If you’re in the market for a massive scoreboard, you might be able to strike a deal with the City of Edmonton.
The city is looking at options to get rid of the scoreboard, which is in “fair” condition, according to a report going to council next week. However, Northlands advised the city that the scoreboard is not functioning at full capacity.
“We should see if we can auction it when we’re done with it, because hopefully someone will give us a few bucks for it,” Mayor Don Iveson said with a laugh Thursday.
The scoreboard is old, repairs are expensive and the company that built and serviced it has gone out of business, the report states.
“It was state-of-the-art a long time ago, and state-of-the-art changes pretty fast in the sports entertainment world,” Iveson said.
Northlands, which may require the use of the scoreboard until the end of 2018, spends about $10,000 per year to maintain and operate the technology.
City staff and Northlands believe the resale value of the scoreboard would be minimal – and there likely wouldn’t be many customers interested in buying it.
“The sheer size of the unit is a hindrance to its sale,” the report reads.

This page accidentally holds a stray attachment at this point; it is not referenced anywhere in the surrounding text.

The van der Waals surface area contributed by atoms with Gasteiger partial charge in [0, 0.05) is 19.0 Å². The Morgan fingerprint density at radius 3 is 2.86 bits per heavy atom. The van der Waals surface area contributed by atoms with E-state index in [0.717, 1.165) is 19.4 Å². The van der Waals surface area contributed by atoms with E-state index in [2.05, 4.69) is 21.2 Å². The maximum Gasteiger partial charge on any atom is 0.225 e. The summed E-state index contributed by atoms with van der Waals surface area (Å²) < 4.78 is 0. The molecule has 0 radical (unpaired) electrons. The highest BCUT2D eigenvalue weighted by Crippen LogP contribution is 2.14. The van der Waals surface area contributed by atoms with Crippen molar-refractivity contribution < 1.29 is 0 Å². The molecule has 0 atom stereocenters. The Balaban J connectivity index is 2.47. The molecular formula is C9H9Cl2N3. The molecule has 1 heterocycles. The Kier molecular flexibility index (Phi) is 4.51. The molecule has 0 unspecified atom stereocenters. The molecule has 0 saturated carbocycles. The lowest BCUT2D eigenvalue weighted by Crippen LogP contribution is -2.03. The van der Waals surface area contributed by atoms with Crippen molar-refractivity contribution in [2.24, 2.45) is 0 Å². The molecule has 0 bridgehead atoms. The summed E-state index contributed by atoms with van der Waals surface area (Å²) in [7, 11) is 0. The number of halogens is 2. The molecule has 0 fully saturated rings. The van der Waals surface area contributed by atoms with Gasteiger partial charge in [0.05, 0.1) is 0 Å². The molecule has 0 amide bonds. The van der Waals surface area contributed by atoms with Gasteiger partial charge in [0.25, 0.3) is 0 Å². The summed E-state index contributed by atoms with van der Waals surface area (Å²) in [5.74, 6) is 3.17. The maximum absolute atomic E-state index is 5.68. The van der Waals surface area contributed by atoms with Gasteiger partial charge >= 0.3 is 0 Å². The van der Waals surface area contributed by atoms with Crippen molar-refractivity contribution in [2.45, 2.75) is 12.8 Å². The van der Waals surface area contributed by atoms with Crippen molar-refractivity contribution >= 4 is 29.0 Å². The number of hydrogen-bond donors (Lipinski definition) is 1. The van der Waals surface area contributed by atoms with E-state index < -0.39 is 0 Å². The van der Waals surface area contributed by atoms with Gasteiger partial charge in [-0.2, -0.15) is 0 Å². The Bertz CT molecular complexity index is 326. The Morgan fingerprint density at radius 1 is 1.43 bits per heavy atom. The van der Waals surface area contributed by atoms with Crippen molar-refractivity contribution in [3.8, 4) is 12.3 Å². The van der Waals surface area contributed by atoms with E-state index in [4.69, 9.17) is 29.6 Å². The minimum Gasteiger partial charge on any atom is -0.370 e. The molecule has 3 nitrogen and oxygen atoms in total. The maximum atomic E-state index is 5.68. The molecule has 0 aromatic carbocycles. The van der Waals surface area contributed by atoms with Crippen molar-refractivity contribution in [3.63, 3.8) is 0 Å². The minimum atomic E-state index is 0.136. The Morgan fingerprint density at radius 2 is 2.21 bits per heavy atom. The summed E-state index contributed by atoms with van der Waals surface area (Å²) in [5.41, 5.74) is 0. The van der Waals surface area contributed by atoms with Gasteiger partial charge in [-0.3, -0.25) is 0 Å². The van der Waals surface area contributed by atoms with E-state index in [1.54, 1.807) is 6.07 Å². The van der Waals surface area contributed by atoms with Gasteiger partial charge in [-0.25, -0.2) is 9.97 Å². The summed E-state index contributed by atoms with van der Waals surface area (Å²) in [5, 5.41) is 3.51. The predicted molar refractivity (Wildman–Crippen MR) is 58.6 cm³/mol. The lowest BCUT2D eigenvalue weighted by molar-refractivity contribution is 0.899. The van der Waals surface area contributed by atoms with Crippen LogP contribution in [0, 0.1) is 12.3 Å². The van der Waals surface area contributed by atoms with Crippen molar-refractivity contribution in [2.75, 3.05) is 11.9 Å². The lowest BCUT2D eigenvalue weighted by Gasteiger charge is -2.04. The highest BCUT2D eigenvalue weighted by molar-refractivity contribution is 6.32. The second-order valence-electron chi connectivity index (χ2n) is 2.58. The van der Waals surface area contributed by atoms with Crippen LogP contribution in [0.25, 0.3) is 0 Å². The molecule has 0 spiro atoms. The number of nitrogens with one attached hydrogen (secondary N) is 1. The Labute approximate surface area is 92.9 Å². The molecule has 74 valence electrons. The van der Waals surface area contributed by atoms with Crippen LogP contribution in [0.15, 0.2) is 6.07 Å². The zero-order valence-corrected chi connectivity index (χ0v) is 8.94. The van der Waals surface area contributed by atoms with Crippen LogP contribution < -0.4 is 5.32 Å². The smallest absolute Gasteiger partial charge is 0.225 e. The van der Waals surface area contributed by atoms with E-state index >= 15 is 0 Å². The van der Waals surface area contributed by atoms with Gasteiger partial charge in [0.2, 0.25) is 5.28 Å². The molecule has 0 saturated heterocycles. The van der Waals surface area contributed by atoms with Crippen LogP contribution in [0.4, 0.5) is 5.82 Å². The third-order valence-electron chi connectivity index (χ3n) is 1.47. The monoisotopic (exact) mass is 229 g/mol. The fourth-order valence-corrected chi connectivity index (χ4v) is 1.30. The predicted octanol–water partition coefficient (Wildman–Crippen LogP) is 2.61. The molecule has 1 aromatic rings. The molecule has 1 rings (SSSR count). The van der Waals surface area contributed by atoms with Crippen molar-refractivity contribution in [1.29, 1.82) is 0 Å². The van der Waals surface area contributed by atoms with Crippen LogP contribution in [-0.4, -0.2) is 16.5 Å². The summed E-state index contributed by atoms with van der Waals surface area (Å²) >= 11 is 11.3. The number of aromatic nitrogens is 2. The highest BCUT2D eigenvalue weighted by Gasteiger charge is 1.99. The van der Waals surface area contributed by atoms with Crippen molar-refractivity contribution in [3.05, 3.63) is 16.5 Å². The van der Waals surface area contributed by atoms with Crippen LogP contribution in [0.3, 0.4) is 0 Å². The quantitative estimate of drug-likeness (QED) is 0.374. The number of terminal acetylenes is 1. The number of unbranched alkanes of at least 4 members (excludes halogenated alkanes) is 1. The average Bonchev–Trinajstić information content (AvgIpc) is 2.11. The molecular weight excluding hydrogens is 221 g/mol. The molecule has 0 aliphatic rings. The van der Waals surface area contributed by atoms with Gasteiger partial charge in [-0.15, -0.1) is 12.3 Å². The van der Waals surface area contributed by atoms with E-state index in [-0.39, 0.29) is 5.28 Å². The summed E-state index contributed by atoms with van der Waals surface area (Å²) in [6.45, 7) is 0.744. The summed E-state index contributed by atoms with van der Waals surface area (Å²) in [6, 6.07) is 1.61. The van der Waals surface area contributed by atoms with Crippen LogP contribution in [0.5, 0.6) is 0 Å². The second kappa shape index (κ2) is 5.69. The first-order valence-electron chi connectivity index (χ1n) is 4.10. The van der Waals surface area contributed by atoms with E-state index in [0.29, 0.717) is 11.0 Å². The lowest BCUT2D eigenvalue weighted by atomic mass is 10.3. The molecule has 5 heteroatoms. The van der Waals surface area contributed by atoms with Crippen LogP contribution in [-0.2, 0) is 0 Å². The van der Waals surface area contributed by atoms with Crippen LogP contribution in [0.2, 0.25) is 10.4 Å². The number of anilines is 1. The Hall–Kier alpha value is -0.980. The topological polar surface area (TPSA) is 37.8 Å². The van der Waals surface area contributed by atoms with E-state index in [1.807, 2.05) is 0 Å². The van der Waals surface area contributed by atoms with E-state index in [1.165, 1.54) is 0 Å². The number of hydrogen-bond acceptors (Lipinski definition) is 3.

The scoreboard was built to fit in the Coliseum and cannot be dismantled because it’s one complete piece, not bolted together.
The report suggests the best option would be to sell the scoreboard to scrap it for parts.
Watch below: The scoreboard at Rogers Place weighs as much as eight African elephants. Vinesh Pratap has the details.
As of Dec. 31, 2016, Northlands owed the city $1.15 million for the scoreboard.
When the Edmonton Oilers left what was then called Rexall Place, the club had the option to either buy the scoreboard or make an exit payment to Northlands. The team chose the latter, paying Northlands about $440,000.
The balance Northlands currently owes sits at just over $712,000. The city makes revenue through a ticket surcharge on events currently being held at Northlands. Iveson suggested some of that money could be used to defray the liability.
“There are a series of legacy issues of Northlands going through this transition, and the score clock is one of them,” Iveson said. “That will have to part of the business plan and any transition plan for the Coliseum and for the Expo Centre.”
The scoreboard is just one topic in the ongoing discussions surrounding the future of Northlands Coliseum. Another city report released Thursday suggests one option now on the table involves turning the facility into a national hockey academy through a partnership with Hockey Canada.
Both reports will be discussed at city council next week.